22nd October 2010

Sharp-eyed Students discover Godwit couple traveled together to Cork from Iceland this autumn.

White White Green Lime after being ringed at Bakkar in southern Iceland on the 2nd July 2010 (Left) and seen at Glounthaune Co. Cork, Ireland on 23rd September 2010. (photos ©Dr. José A. Alves and Jim Wilson )

:On our trip to Glounthaune on the 23rd September with the class from Scoil Iosaef Naofa we saw the colour ringed godwit White White Green Lime (WW-GL). The class sent off the sighting to Vigfús Eyjólfsson, the godwit database coordinator, in Iceland. Vigfús sent the class the sighting history which showed that WW-GL was ringed as an adult in July this year and had not been seen anywhere else. They then got the following email from Dr. José A. Alves of the University of East Anglia:

Dear Professor Willie McSweeney and class,

My name is José Alves and I’m Portuguese researched working on the Icelandic Black-tailed godwit project. I’ve done my PhD on Icelandic godwits wintering on the Tagus estuary, Portugal, the southernmost core wintering area for Icelandic godwits. During my PhD studies I’ve colour-ringed more than 200 Icelandic godwits which have as a colour-ring scheme marker a dark-green flag on the lower position of the right tibia.
Several have already been recorded in Ireland on their way between Iceland and Portugal.
I’m currently working as a researcher at the University of East Anglia, but now studying Icelandic godwits on their breeding season and I’ve heard from Jim Wilson that during one of your visits to Cork Harbour, you spotted a recent winged friend of mine, also known as WW-GL !!!
Let me start by thanking you, not only for having spotted WW-GL but also for making sure that he is doing well after his last breeding season, during which he and his partner raised four godwit chicks, hatched on the 2nd of July this year.
The nest of WW-GL was in Bakkar, one of the six study sites we currently survey for black-tailed godwits in the Icelandic southern lowlands. Bakkar is made of mostly dwarf birch bog habitat and it sits on the eastern shore of the Hvítá river. This year we’ve found six nests at this site and WW-GL was in nest Bakkar 5. It was a nest very close to the dirt track that runs along this site and I found it by chance while driving along and noticing a very suspicious female godwit sneaking out of a pile of grass. I later managed to nest-trap the female, on the 18th of May, and she is now LW-GL (let me know if you spot her!). However, the male of this nest was a bit more clever and did not go into the trap until the hatching day. But after he did, the whole family was colour-ringed and we were able to follow this couple and their little chicks until they were fully grown juveniles and able to migrate south. Now we just need to find them!!!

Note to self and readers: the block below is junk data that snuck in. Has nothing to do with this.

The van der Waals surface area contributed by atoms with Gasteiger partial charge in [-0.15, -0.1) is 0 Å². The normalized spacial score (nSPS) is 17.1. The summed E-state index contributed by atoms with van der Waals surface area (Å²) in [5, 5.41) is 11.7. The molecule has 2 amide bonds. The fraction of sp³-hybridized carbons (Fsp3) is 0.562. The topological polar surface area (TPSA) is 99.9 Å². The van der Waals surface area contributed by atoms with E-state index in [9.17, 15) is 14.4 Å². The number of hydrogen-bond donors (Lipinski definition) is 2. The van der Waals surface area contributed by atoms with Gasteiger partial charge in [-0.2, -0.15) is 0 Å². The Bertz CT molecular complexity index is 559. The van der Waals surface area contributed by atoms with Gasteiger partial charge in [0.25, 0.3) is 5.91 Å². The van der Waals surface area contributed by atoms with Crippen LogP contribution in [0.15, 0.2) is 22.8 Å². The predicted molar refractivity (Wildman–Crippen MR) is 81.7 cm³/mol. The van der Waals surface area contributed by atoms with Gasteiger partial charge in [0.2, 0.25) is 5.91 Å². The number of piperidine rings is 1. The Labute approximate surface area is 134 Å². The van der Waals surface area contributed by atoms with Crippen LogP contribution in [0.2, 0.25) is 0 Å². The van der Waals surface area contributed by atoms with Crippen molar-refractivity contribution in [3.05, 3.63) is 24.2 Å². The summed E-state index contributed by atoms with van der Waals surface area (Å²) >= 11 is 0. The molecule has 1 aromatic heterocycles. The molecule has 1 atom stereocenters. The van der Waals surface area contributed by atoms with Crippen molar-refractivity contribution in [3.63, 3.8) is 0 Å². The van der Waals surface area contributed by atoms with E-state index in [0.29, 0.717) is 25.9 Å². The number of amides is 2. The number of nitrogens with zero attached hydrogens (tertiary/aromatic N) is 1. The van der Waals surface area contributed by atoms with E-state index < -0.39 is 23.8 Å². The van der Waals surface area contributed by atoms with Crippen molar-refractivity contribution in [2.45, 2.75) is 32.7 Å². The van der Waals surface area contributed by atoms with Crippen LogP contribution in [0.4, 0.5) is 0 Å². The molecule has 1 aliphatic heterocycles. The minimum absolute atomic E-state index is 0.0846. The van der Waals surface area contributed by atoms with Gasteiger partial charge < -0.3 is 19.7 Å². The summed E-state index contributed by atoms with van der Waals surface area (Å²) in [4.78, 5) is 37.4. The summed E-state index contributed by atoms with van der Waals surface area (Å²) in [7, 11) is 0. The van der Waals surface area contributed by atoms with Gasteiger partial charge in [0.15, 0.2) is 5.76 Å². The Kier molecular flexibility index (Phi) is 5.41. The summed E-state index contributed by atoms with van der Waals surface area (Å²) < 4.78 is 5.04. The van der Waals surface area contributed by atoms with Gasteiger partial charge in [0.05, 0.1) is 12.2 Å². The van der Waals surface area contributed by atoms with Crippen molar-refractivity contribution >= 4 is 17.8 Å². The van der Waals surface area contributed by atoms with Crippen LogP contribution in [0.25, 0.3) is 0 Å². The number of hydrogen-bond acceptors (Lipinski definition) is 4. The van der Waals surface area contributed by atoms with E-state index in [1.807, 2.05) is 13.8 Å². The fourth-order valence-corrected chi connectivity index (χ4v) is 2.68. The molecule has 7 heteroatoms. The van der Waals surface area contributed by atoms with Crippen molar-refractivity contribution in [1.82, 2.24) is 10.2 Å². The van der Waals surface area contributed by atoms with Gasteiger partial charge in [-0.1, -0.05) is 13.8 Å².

This last summer was our first season of this study that we are now developing on breeding range expansion of the Icelandic Black-tailed Godwit. The breeding Black-tailed Godwit population in Iceland has been expanding throughout the 1900s and this was not only into new locations, but also into new habitats. We are now interested in understanding the mechanisms that allow for the colonisation of new habitats, which can be quite different from the previous ones (different vegetation, food types, etc…). And also, if where they spend the winter also influences potential adaptations to new breeding habitats. This is why it is important to know where these godwits spend the winter and by finding WW-GL you made a major contribution to this study!

So many thanks once again and I do hope you keep an eye out for WW-GL and his friend on your next field trip to the Irish coast.

All the very best,


The class were delighted and very excited to get a letter from one of the scientists working on the godwit project. What was even more amazing was Mr. McSweeney and the class recognised the colour combination LW-GL, partner of WW-GL, checked their records and were amazed to see that Jim Wilson had seen LW-GL less than 5km away on the 1st September!

LW-GL the partner of WW-GL photographed at Douglas Estuary on the 1st September. (photo ©Jim Wilson )

Here is what José said when he heard this exciting news:

.Dear Willie and class,

I was not aware that Jim had also recorded LW-GL recently.
This is indeed WW-GL's mate (I've just re-checked it!), which makes it
all very interesting. I believe that this is the first godwit pair that
might winter in such proximity. From previous work, godwit pairs were
found to winter in different countries, let alone 5 to 10 km apart...

Now, it might be that one (or even both) of these godwits were moving
south and just made a stop-over in Ireland on their way to the wintering
grounds. Several godwits ringed in Portugal, do exactly that! So now the
challenge is to look for these two throughout winter to be really sure of
where they spend the winter period.

Let me know if you happen to spot any of these two again.

All the very best,


It is discoveries like this that make working on the godwit project so exciting. Will WW-GL and LW-GL stay together in Cork for the winter? Now we must keep a special eye open for them!

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